Jantz and Gurian speak about a faith that must be muscular.  As the mother of sons, this resonates with me.  I wanted my sons to respect and defend women, but not become one of us.  Just as I am uplifted by the support and wisdom of other women, so men are strengthened by their healthy band of brothers in work, study, play or service.  From boyhood, men need to engage in problem solving, decision-making and wrestling with the tough issues of life on behalf of the women and children they are called by God to defend.  If you remember, Jacob wrestled with the angel of the Lord (Genesis 32).  Jacob’s hip was put out of joint during the encounter.  Martin Luther said that through faith, in the struggle of the cross, one learns to recognize and experience God rightly.  A man learns, through times of difficulty as well as times of blessings, that God’s Word is living and active; it can be trusted in all circumstances.

God calls boys to guard the purity of girls.  He calls men to defend the lives of women and children.  It is likely, in this sinful world, that boys and men will be bruised when they do battle for the lives of others and to the glory of God.  It is for this reason, I believe, that men (like women) need the Divine Service.  The literal catechesis in the Divine Service, week after week, prepares a young man not to be passive, but to be engaged in the real world.  It allows him to confess his sins, receive absolution and remember the cleansing work of his baptism.  It speaks the timeless Word of God in Christ.  It renews him with the strength and wisdom of the Holy Spirit.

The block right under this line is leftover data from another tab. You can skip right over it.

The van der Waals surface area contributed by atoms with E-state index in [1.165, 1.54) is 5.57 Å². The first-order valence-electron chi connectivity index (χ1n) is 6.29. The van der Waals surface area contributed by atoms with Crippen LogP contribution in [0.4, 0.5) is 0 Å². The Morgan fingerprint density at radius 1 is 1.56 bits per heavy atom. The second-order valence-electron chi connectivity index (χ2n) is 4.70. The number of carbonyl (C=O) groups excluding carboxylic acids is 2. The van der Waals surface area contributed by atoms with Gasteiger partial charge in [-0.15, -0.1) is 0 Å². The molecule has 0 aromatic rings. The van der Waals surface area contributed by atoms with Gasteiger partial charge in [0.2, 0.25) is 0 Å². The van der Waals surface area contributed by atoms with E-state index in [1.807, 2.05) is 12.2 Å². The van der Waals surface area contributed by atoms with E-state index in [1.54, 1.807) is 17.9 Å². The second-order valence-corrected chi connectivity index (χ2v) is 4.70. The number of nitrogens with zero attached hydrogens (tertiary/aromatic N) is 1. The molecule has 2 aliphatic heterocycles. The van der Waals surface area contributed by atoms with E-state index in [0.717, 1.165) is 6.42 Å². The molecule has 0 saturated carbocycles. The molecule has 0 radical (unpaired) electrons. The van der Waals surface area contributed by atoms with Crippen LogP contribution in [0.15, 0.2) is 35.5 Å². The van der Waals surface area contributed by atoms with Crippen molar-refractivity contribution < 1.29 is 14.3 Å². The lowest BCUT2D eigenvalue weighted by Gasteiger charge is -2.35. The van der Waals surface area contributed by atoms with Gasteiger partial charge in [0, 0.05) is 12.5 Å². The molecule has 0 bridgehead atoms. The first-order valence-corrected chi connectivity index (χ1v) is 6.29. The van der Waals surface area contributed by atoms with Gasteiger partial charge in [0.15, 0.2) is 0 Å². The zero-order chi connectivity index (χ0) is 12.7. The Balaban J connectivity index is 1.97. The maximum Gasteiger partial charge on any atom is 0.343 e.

The Divine Service is not the boy or man doing something for God, but God doing something for boy and man so that they, in turn, may do something good for girls and women.

As for me, I will continue to resist the foolishness of some women.  I have no reason to desire the place of a man or covet the responsibilities he has been given.  I do, however, have my own role to play.  It is my belief that I can best help men defend the sanctity of life, protect women and children and, ultimately serve God by loving their neighbor as themselves when I encourage my husband, sons, grandsons and brothers to put on their armor.  To grip the Sword of the Spirit.  To stay alert.  To gather with all the saints and persevere.

War rages.  It is not against flesh and blood but powers and principalities.  It is a spiritual war for our very souls.  I, for one, need the courage and commitment of men who are prepared for such battle.  Men who do more than praise God, but receive from Him training in righteousness… zeal for good works… and the power of self-control.  Divinely served by a mighty God and with marching orders in hand, a man is equipped to bring order out of the chaos of sin.

(1) Gregory L. Jantz, PhD, and Michael Gurian, Raising Boys By Design (Colorado Springs, CO: Waterbrook Press, 2013), 12-13.
(2) Jantz and Gurian, Raising Boys By Design, 195.